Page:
Art and Practice is a series of discussion-based seminars aimed at creating a space where emerging and experienced artists can explore challenges and possibilities in building and sustaining a creative practice. Following each session, refreshments will be served from 8:30 to 9:00 p.m.
Artist Caroline Woolard will facilitate conversations between participants about seven kinds of success: mutual respect, financial remuneration, technical ability, learning community, public recognition, personal growth, and political impact. Woolard will give a short presentation on the ways in which her aims have shifted over the past 10 years, and will then lead participants through an exercise and Q&A session. Participants will be asked to articulate which kind of success matters most to them at this time, and to identify ways to act upon these notions of success.
Caroline Woolard is an artist and organizer whose interdisciplinary work facilitates social imagination at the intersection of art, urbanism, and political economy. In Woolard’s work, police barricades become beds; money is erased in public; a clock ticks for 99 years; public seats attach to stop sign posts; café visitors use local currency; office ceilings hold covert messages; 10,000 students attend classes by paying teachers with barter items; and statements about arts graduates are read on museum plaques. Woolard is the cofounder of the cultural equity initiatives OurGoods.org, TradeSchool.coop, and BFAMFAPhD.com, and the co-creator of the discrete projects Barricade to Bed, Shaker Residence, and Of Supply Chains.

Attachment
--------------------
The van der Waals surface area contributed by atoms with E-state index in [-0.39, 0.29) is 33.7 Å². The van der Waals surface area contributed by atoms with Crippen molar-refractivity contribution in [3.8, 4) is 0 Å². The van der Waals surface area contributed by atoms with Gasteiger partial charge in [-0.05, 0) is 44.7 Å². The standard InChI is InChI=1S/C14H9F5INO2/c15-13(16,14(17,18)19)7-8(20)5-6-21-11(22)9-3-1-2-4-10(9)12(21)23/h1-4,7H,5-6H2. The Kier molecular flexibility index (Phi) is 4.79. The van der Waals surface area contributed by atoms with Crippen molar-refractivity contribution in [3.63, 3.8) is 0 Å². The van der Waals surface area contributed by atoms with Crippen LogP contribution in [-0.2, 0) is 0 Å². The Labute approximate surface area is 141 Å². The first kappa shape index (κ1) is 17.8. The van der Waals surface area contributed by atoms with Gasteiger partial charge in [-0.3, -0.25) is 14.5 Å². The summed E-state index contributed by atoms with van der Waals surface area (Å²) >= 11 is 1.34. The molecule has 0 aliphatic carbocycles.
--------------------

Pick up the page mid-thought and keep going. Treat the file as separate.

Woolard’s work has been supported by the Rockefeller Cultural Innovation Fund, Eyebeam, the MacDowell Colony, and the Queens Museum of Art. Recent group exhibitions include, Crossing Brooklyn, The Brooklyn Museum; Maker Biennial, The Museum of Art and Design, New York; and Artist as Social Agent, Cleveland Museum of Art. Woolard is a lecturer at the School of Visual Arts and The New School, is on the board of directors of the Schumacher Center for a New Economics, is a 2016 Pilchuck Hauberg Fellow, and will be featured in PBS/Art 21’s New York Close Up series over the next three years.
This program is free but requires the submission of a response form (above). Due to limited capacity, those who complete this form for multiple sessions will be confirmed for only one session by April 15. For more information, please contact email@example.com.
Education at MoMA is made possible by a partnership with Volkswagen of America.
Major support for Adult and Academic Programs is provided by the Estate of Susan Sabel.
Generous funding is provided by endowments established by Agnes Gund and Daniel Shapiro, The Junior Associates of The Museum of Modern Art, Walter and Jeanne Thayer, and by the gifts of Alan Kanzer. Additional support is provided by the Annual Education Fund.